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DAVID KRUSE

By Staff | Oct 18, 2013

Today there are seminars advertising the end of the commodity super-cycle, farm magazines are full of stories about the tough times coming for farmers, and university ag economists are putting out the word for farmers to drastically pull in their horns.

This time when the farm economy turns down it will not be a surprise. No doubt that net farm income is going to decline from record levels and that will reverberate back through the rural economy.

It is not all net negative. Livestock producers are likely to continue to do well. So are any end users of cheaper grains.

Farmers are not leveraged even close to the degree that they were in 1980s when the house of cards collapsed upon itself. The Fed is not poised to send interest rates to 18 percent to squash inflation, as was done in the 1980s.

In fact, they are currently still trying to push inflation to higher targets.

Farm lenders are not likely to see the Federal Deposit Insurance Corporation at their doors as happened in 1980. If incomes fall as expected, farmers will hunker down and reduce spending.

Costs will adjust. Farm cash rents lag the trend in net farm income. They did not go up as fast as net farm income rose and now they will follow net farm income lower as a laggard too.

This will tighten producer margins as the top of the income expansion is seen and the trend of income contracts.

No doubt that the recent farm boom was not sustainable, but since the industry is not overleveraged the deflation will not prove as devastating.

There is a difference between being uncomfortable and in agony. This time it may get uncomfortable and as leverage is concentrated, there may be some fallout, but the base demand growth for food around the world as incomes improve will serve as a safety net.

The commodity super-cycle is tied to the world economic metamorphosis of peasants earning incomes to become consumers. That is still going to support the world ag economy and support farm incomes. The first thing that a new consumer does with his wealth is improve his diet and caloric consumption.

Agriculture will still be challenged to meet that demand. Lower commodity prices will help feed demand growth which will start the next cycle.

China is a huge driver of food consumption, and the impact of its slowing growth rate is spreading through emerging economies throughout the world, many of which provide China its base commodity supplies.

The IMF revised its estimate for global growth for 2014 .2 percent lower to 3.6 percent, compared to 2.9 percent this year. That is still an optimistic forecast.

The pickup in the economy expected next year is being undermined by events in Washington. Widely divergent outcomes are possible on how these events unfold.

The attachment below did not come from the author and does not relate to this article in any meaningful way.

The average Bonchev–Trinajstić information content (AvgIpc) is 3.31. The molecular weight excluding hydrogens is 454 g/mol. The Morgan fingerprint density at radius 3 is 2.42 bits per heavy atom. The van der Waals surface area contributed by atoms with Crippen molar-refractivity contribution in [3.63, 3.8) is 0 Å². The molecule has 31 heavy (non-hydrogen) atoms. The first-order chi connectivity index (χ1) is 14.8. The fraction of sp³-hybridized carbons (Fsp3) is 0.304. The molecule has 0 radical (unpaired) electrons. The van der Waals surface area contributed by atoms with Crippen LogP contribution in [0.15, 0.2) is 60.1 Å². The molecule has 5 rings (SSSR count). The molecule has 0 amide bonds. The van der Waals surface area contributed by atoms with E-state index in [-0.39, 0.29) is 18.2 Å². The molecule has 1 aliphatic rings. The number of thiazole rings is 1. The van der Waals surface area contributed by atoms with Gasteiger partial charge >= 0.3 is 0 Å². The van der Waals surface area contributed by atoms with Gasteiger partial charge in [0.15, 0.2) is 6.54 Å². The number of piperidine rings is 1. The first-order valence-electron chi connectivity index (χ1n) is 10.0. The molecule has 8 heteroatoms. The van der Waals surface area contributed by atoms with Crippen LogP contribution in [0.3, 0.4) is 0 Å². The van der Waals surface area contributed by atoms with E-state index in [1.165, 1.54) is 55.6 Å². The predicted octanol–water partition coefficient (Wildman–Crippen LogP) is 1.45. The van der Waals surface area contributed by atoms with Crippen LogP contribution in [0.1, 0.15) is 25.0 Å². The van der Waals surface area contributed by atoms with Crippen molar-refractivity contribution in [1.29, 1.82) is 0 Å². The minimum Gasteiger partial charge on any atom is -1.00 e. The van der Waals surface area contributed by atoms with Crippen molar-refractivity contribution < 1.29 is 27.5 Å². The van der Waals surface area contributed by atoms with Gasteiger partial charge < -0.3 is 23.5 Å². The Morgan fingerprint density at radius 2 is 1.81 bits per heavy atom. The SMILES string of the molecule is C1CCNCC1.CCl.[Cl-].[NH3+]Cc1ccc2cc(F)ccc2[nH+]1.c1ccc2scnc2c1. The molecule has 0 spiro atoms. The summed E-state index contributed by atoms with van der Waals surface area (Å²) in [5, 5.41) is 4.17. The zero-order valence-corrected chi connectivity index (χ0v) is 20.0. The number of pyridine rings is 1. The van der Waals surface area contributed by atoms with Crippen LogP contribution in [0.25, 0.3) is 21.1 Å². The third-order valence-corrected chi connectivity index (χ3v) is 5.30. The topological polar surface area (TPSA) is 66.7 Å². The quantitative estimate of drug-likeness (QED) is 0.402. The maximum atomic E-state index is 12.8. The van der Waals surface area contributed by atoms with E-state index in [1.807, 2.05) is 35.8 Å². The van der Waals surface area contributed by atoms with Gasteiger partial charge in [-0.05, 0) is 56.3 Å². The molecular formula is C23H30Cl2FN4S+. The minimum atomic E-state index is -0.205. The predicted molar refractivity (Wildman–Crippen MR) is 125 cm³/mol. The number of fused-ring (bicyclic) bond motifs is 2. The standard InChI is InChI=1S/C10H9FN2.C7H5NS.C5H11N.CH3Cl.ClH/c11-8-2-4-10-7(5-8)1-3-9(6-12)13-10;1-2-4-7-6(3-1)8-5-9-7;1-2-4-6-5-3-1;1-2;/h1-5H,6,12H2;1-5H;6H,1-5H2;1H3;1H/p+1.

The public revulsion to the Washington partisan gridlock may evolve into a desperate attempt by politicians to climb out of the depths of the sewer to better present themselves to the public before the next election.

They could go over the cliff with their fingers grasped to each other’s throats and take the economy down with them or relent and use this near-death experience as motivation to act rationally and produce something achievable that would improve their perception to the public.

For sure the farm economy is not going to hold the general economy up, so the farm economy is vulnerable to the outcome. Bankers need farm bills and crop insurance to give them the lending confidence to support farm loans.

It doesn’t even have to be the best farm bill as perception of support rules if there is a safety net set somewhere.

Congress has been failing in that regard, too. Without an ag safety net, and with slowing economic growth perceptions around the world, the caution will continue and that feeds upon itself in a vicious circle.

The ag economy is in a manageable slow-down, but not invulnerable to a recession.

Much of the reason that I don’t expect the commodity-super cycle to end in my lifetime is that by 2025 75 percent of the Chinese population should be middle class.

China’s economy is producing the greatest creation of growth in human history, yet per-capita expenditures on food are still relatively low. Chinese consumers’ meat, milk and egg consumption is expected to grow by 50 percent.

Let’s put some context to that percentage. China loses 400 million pigs each year to pre-weaning mortality and other losses which is three times the size of the U.S. pig herd.

What they want from Smithfield Foods, for example, is the production technology to dramatically improve pigs saved per sow.

They have an enormous gap in relative sow productivity to the U.S. they intend to close.

This week the price of corn in the U.S. was 20 percent below the price of corn in China when Chinese purchases were announced.

Their entire food system is plagued with food security, safety and quality issues that by linking their food supply chain to the U.S. will begin to transfer the working knowledge to improving their own.

The potential market for feedstuffs to China still holds enormous growth potential. When diets improve, consumers don’t go back to being peasants again driving the commodity super-cycle forward.

David Kruse is president of CommStock Investments Inc., author and producer of The CommStock Report, an ag commentary and market analysis available daily by radio and by subscription on DTN/FarmDayta and the Internet.

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